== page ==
With separate branding and livery, the visibility of policing could be significantly reduced for both traffic and general policing. This reduced visibility has the potential to impact negatively on community reassurance, and offender sees a Police car on the highway and feels they can infringe the road rules because they think the Police are unlikely to ticket them). This in turn could impact on safety outcomes.
- Fragment intelligence information A de-merged environment would lead to greater fragmentation of intelligence information. This would lower the value that both groups gain from the information.
- Increase the complexity of relationships A de-merger creates one more organisation for the public, the community and other agencies (e.g. Territorial Local Authorities) to interface with, thereby making it more complex to get alignment of policy, strategy and operations.
- Create staffing issues for the new organisation and the Police There are a number of staffing issues that could pose a risk in a de-merger situation: ability to recruit into the new organisation; potential redundancies in Police; reduced career paths; potentially different salary structures creating difficulties in moving staff from one organisation to the other; and potential losses of intellectual capital from both/either organisation. In addition a de-merger may derail the current initiative to recruit 1250 Police due to a loss of management focus on this issue, and to potential recruits taking a 'wait and see' attitude to organisational structures and career choices.
There were also a number of short term risks identified by both NZIER and the stakeholders. The most significant of these risks is that it is likely that management and staff focus will be diverted by de-merger processes, resulting in a transition period with poorer outcomes for New Zealanders. This may be manifest as a decrease in public safety and a resultant increase in reported crime.
The SSC therefore supports the status quo.
8 During the review some stakeholder organisations and the NZIER report put forward, as a possibility, a middle option of a 'traffic unit' within the current Police organisation. It was considered by these stakeholders that a 'traffic unit' within Police might give the public greater confidence that the Police provide an appropriately balanced response to traffic and non-traffic related offending.
9 In the January 2007 UMR poll 44% of those polled wanted there to be a clearer distinction made between staff who handle traffic enforcement and those on general duties.
10 Development of a 'traffic unit' option was beyond the scope of this review and therefore NZIER did not undertake analysis of it. It is also important to note that the establishment of any unit within the Police would be a matter for the Commissioner of Police to advise on.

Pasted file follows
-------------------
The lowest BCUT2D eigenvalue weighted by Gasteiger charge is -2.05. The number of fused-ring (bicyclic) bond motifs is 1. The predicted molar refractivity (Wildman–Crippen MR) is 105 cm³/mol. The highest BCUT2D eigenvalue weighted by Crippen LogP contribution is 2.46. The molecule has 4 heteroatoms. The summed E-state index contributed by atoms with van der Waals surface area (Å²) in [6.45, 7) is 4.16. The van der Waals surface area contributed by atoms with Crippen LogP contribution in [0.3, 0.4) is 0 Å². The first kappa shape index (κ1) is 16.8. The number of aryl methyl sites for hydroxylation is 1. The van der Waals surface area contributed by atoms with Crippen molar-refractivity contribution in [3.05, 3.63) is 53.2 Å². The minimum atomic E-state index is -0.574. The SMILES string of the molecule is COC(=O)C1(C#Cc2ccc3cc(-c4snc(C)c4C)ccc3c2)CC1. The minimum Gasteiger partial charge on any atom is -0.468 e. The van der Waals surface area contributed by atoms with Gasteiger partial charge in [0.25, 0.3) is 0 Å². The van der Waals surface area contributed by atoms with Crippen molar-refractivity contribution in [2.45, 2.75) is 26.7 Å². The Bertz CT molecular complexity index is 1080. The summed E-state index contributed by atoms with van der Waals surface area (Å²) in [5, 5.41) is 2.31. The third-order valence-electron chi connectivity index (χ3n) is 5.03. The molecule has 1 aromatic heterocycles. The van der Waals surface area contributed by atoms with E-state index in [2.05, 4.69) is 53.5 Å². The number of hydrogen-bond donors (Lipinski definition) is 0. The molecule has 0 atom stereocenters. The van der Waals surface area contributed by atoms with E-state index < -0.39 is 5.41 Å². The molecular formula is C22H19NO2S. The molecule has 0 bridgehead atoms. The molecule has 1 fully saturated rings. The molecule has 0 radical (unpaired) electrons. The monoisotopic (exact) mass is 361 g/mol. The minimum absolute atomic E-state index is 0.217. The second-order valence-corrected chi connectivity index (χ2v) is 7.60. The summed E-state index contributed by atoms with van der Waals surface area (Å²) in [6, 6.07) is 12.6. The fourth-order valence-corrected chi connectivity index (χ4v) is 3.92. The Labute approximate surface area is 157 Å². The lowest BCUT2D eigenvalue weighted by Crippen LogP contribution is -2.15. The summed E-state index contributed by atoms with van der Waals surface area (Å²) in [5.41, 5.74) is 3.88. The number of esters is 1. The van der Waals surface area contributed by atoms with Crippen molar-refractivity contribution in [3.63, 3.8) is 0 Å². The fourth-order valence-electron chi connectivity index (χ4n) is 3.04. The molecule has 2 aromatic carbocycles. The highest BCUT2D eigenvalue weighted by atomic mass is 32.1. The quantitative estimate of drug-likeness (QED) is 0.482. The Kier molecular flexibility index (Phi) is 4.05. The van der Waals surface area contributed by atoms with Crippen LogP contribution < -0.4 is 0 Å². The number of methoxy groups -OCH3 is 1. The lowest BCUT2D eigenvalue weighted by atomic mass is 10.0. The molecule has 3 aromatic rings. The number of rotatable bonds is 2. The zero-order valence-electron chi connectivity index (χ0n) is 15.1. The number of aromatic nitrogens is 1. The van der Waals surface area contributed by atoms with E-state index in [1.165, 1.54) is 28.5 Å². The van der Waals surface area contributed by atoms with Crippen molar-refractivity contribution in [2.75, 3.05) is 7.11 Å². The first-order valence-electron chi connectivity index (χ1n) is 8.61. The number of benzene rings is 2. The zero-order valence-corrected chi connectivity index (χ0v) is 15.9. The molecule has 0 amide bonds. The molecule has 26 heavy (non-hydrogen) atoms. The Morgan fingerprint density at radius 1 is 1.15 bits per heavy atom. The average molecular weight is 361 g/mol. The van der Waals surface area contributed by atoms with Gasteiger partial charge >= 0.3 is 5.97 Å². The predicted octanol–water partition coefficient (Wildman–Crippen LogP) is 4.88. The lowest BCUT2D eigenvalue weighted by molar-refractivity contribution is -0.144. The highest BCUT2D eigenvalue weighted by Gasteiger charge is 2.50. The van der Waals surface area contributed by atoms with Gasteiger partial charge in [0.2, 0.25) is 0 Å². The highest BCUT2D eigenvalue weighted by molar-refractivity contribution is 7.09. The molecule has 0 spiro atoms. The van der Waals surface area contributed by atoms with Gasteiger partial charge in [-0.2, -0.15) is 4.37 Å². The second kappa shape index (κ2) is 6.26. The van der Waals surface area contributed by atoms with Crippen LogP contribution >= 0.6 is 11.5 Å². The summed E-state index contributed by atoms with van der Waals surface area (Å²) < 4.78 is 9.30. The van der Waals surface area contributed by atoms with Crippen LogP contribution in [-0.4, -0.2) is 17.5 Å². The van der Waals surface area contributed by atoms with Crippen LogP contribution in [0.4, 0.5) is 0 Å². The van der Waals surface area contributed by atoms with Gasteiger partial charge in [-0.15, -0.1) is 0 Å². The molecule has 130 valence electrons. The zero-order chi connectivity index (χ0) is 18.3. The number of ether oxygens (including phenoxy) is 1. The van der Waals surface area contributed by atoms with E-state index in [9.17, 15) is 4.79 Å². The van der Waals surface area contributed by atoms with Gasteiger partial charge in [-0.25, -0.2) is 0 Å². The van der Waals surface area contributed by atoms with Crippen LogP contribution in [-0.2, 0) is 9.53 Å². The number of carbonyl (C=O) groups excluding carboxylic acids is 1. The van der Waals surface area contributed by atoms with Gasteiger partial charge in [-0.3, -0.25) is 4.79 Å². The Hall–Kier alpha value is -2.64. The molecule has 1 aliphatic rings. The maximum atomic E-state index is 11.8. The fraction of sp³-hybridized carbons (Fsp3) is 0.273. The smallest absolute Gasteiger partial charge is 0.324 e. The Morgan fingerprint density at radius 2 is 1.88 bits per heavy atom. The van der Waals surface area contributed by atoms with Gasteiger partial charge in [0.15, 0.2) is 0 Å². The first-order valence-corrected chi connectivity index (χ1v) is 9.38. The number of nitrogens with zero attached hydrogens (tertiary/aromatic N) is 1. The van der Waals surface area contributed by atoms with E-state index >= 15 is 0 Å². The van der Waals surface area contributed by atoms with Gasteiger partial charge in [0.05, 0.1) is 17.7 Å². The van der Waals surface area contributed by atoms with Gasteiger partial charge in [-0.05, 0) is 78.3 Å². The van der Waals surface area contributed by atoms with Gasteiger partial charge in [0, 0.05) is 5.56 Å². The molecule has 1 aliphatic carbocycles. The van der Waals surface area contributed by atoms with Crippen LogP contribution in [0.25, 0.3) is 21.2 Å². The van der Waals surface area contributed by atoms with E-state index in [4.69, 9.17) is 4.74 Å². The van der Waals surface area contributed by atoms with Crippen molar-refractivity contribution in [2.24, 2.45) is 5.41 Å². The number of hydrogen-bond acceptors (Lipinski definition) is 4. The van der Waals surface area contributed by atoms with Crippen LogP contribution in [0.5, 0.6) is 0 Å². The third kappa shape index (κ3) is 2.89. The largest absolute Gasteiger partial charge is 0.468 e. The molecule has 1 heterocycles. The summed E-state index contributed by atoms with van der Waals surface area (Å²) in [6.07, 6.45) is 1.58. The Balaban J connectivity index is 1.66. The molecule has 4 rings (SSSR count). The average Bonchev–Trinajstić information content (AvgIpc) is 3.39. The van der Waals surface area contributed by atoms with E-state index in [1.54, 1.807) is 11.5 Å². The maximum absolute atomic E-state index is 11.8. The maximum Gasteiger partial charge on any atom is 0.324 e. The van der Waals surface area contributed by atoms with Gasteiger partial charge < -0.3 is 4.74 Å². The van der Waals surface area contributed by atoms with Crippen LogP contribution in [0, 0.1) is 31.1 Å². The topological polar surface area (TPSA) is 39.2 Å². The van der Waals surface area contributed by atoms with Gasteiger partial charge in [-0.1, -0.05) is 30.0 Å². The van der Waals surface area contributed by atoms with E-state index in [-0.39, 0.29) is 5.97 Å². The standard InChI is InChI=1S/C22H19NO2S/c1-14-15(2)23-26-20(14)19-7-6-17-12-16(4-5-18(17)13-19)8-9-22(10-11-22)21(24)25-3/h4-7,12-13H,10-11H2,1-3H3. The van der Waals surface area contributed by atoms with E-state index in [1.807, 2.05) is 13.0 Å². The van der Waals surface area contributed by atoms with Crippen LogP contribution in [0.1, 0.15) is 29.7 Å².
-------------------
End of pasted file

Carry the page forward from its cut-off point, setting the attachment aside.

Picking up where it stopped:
11 For completeness however, the SSC has considered the potential implications of the 'traffic unit' option.
12 For the purposes of this consideration the SSC has assumed that differentiation of the traffic function through the establishment of a 'traffic unit' would mean identifiably different roles, i.e. traffic officers vis-à-vis police officers. This would mean different training, livery, identity, pay rates and powers. In other words, Police would not undertake traffic duties and 'Traffic Officers would not undertake police duties.
13 The SSC considers that it is probable that many of the disadvantages and risks of a full de-merger, identified by stakeholders and the NZIER report, would also be carried by a 'traffic unit' within Police. This could include reduction of holistic management of offenders, negative impacts on Police response, and a reduction in visibility of policing. This option would however be of lower cost than a full de-merger, although it would still be more expensive than the status quo.
14 Like a full de-merger, in our judgement, a significant risk is that as management and staff focus is diverted on to the establishment of a 'traffic unit', it is likely that there could be poorer outcomes for New Zealanders, i.e. a decrease in safety and an increase in reported crime.
15 Therefore, SSC consider that there will be little to no increase in effectiveness in the long-term, and maybe a decrease in effectiveness in the short-term.
16 Therefore, SSC supports the status quo, i.e. traffic enforcement should remain an integrated function of the New Zealand Police.
17 There are mixed views about whether traffic enforcement is impacting negatively on the overall public perceptions of Police.
18 Stakeholders' views were mixed and the NZIER analysis also came up with a mixed response. NZIER concluded that: